Because dietary supplements/nutraceuticals are considered and regulated in Australia as complementary medicines, certain low level therapeutic claims can be made, but before any complementary medicine can be supplied for sale in Australia it must be entered on the Australian Register of Therapeutic Goods (ARTG) by the TGA. Once registered, the product is then issued its own unique AUST L or AUST R number, which must appear on the label of that product.
As reported in the last review of the Australian market, it is still widely believed that the TGA is responsible for protecting Australian consumers by restricting access of the more fringe or dubious products, thereby creating a level of consumer confidence in products sold at retail in Australia. This notion also goes someway to explaining the relative dominance of the pharmacy channel for retail sales. 
Although Australian consumers are not exposed to the same dazzling array of new or novel ingredients that would characterize other markets like New Zealand and the U.S., it appears this hasn't adversely restricted Australian manufacturers that have been applying greater innovation to novel delivery systems and packaging convenience.
In general, Australians share a common belief that simple and natural products are best and the extra health benefits, which come from food fortification and added functional ingredients, are not necessarily major drivers of the purchasing decision.
Fortified and functional foods do, however, appeal to some specific classes of consumers, including those who require certain health benefits from nutrients or ingredients that they consider cannot be obtained from standard products.  Products containing added calcium appeal to elderly consumers who need to improve bone strength, while those with energy-boosting ingredients are very popular among younger consumers who see energy beverages as a way to compensate for poor diets, lack of exercise and sleep while also associating them with their “on-the-go” lifestyles.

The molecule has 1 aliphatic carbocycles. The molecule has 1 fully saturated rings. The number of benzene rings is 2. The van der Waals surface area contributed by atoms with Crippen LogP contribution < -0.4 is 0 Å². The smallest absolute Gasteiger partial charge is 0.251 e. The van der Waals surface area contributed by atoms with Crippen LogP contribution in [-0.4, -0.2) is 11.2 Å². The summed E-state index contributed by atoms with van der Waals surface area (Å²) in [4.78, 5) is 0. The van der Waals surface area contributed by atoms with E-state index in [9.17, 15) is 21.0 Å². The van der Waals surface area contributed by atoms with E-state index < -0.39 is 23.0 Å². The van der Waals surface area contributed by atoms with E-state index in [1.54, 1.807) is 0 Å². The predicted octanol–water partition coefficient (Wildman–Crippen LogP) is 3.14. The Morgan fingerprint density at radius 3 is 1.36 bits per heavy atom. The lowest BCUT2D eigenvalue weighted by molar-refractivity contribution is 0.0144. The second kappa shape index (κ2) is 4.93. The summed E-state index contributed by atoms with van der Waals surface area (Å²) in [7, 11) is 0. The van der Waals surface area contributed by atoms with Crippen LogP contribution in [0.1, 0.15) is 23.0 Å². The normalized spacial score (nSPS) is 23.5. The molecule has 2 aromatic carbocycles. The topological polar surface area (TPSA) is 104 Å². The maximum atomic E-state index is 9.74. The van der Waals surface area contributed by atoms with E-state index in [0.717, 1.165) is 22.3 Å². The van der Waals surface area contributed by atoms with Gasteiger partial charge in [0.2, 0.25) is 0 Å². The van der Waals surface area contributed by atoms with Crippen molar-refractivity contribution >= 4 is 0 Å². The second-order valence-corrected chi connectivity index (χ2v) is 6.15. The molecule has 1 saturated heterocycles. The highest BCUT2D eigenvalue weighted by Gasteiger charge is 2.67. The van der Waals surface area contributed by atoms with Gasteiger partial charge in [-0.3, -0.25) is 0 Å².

The main public health concerns for many Australians living in the “Lucky Country” revolve around obesity-related issues such as heart health, diabetes prevention and cholesterol levels, suggesting that relative prosperity has a downside. Despite living in the Lucky Country, approximately 43% of Aussie’s suffer either deficiency or insufficiency of iodine, and around 70% of women of child-bearing age do not get enough iodine, according to a 2008 survey by Food Standards Australia New Zealand (FSANZ), the body which oversees all matters relating to food standards and regulations. Iodine is vital for the creation of thyroid hormone, which plays a key role in driving metabolism. So iodine insufficiency in the Australian diet, rather than the overconsumption of calories, may be responsible for the rapid expansion in the population’s waistline.